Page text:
AIKEN - Don Edmunds, executive director of the Aiken Center for the Arts, sits hunched over the desk that has been his for all of three weeks and two days. Telephone pressed firmly to his ear, he is renegotiating stationery and business-card prices.
Mr. Edmunds has spent less than a month on the job full time, and already he's pinching pennies, fully aware that it will take more than enthusiasm to fuel an arts renaissance in Aiken.
Mr. Edmunds has big plans for the Aiken Center for the Arts, a nonprofit organization that began 26 years ago as a kind of artists' commune. Although now used primarily as a visual arts gallery, Mr. Edmunds said he wants the Laurens Street venue to become a clearinghouse for all Aiken arts organizations.
"Because we call ourself the Aiken Center for the Arts, and aren't limiting ourselves to the visual arts, we're very rapidly making arrangements and agreements with the other arts groups," he said. "We want to have other arts groups use the center, and maybe even enter into some reciprocal membership agreements between their groups and ours. Ideally, we would like to serve as a kind of focal point for the arts in Aiken."
Mr. Edmunds, who has been a high school teacher and worked for the Augusta Opera, has already begun posting a calender of events at the center, promoting events all over town.
"If somebody comes and calls into the center and wants to find a piano teacher, I want to be able to help them," he said. "We need to be more than a gallery. We need to be a repository for information in the community."
Already the improvements have begun. Over the past two years, the center has been transformed from a dark, wood-paneled storefront to a bright, airy gallery.
Aiding and abetting Mr. Edmunds in his artistic mission is the art center's board of directors, headed by board president Susan Victor. Mr. Edmunds, an Augusta resident, readily admits that he was not very familiar with the center, but Ms. Victor said that his ideas for what a center for the arts should accomplish and his eagerness won him his new post.
"We see this as a great move for us," she said. "We believe that in the long term, for an arts community to serve as a boost to the local community, it should be a destination point for people. One entity usually can't do that on its own. But when a community develops its arts as a whole, tourism will increase."
Mr. Edmunds and Ms. Victor realize that the best-laid plans never make it off the drawing board without money, so a fund-raising campaign looms large on the center's to-do list.
"Last year was the first time in 26 years that we could call ourselves financially sound and responsible," Ms. Victor said, explaining the fiscal challenges the center faces. "That's great, but there isn't a long history of it."
Among the projects requiring attention are the restoration and redesign of the front and rear facades and extensive work on the center's 11,000-square-foot second floor. The space can't be used because it's not up to fire code. Tentative plans for the second floor include a small performance space, classrooms and offices.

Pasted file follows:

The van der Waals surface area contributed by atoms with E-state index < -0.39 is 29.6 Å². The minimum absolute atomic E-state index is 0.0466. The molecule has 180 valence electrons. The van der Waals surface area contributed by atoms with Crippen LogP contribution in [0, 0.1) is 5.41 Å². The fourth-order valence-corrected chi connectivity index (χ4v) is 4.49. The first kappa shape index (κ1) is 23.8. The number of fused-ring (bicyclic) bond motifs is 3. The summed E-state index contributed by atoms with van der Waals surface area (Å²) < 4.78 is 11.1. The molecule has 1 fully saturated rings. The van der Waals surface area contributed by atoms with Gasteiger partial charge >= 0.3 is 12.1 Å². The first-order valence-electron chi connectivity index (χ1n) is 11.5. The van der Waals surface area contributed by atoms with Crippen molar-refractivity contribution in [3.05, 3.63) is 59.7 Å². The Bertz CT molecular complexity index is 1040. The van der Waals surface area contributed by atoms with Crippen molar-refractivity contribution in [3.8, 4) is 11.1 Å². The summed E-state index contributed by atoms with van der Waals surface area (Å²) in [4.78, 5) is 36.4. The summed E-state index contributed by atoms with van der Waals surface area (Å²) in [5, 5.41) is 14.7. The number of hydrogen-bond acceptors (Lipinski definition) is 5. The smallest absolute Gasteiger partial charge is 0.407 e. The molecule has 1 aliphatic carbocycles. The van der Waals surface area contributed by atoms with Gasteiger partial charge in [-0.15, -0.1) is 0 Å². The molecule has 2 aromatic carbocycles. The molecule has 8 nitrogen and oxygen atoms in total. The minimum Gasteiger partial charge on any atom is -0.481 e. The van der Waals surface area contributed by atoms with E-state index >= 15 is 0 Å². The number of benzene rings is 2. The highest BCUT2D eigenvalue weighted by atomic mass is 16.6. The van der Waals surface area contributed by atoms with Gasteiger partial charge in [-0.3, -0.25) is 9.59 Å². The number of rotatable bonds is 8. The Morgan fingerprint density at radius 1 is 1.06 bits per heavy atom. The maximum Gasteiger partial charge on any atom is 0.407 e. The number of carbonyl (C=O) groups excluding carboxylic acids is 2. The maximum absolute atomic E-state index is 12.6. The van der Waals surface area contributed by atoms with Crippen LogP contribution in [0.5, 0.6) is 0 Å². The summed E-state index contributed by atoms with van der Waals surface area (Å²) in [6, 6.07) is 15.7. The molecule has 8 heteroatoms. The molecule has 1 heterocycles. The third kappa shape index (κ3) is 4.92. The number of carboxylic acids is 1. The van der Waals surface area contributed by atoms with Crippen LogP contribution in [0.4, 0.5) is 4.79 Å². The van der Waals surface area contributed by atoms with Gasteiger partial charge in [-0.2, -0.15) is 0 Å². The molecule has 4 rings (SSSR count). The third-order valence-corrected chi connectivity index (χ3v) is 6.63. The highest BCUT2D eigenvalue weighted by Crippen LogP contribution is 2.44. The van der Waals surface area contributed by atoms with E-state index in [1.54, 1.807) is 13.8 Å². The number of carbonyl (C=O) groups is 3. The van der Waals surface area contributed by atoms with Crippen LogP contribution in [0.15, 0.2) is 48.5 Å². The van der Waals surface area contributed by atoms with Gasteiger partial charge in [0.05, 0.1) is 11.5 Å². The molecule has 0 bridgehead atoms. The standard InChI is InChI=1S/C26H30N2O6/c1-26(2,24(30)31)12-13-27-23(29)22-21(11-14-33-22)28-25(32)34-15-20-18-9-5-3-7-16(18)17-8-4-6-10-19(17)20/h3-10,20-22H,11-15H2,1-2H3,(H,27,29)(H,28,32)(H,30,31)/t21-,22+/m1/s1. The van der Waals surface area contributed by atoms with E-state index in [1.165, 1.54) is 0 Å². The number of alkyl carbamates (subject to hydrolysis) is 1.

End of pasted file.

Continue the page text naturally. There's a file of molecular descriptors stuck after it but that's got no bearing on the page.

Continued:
"I am very money-conscious," Mr. Edmunds said. "Especially because this is a nonprofit organization. The last thing I want to do is throw money away. It's too hard to come by in this business. With that in mind, I am very carefully watching the nickels and dimes that come in and the nickels and dimes that go out."
While finding funds could take some real effort, Mr. Edmunds said that he has no fear about attracting people to help him develop the center.
"I have been nothing but profoundly impressed by the people I have met in this community," he said. "This center is on the cusp of a lot of changes and challenges, and the people of Aiken seem willing to give us the kind of support we need. There seems to be a sense of ownership, by the people of Aiken, of what goes on in Aiken. I have not seen a pass-the-buck mentality. Everybody wants to be involved."
While much of their time and energy will be siphoned into expanding the Aiken Center for the Arts and the economics of those plans, Mr. Edmunds and Ms. Victor said it is important that they not lose sight of the center's primary mission - exposing people to the arts.
"We want to teach and learn and see people of all ages enjoying the arts," Ms. Victor said. "We can't be just one thing. We have to be many things, many things available to the whole community."
"People don't know that they are going to have an appreciation for something until they see it," Mr. Edmunds added. "There are so many people, of all ages and at all economic levels that have not experienced the arts. They just have never been exposed to it. That's what we want to do. We want to bring people to the arts and the arts to people."
What: The Aiken Center for the Arts' current exhibits are iconographic works by MaryAnn MacManus Fulton, through Saturday; sketches and paintings by Laura Glenn Douglas, through Saturday; art by students from South Aiken High School, through Saturday; and works by Leslie Alexander and Liviio Orazio
When: 10 a.m. to 4 p.m. Monday-Friday and 10 a.m. to 3 p.m. Saturday
Where: 122 Laurens St. S.W., Aiken
Admission: Free. Call (803) 641-9094.
Reach Steven Uhles at (706) 823-3626 or firstname.lastname@example.org.
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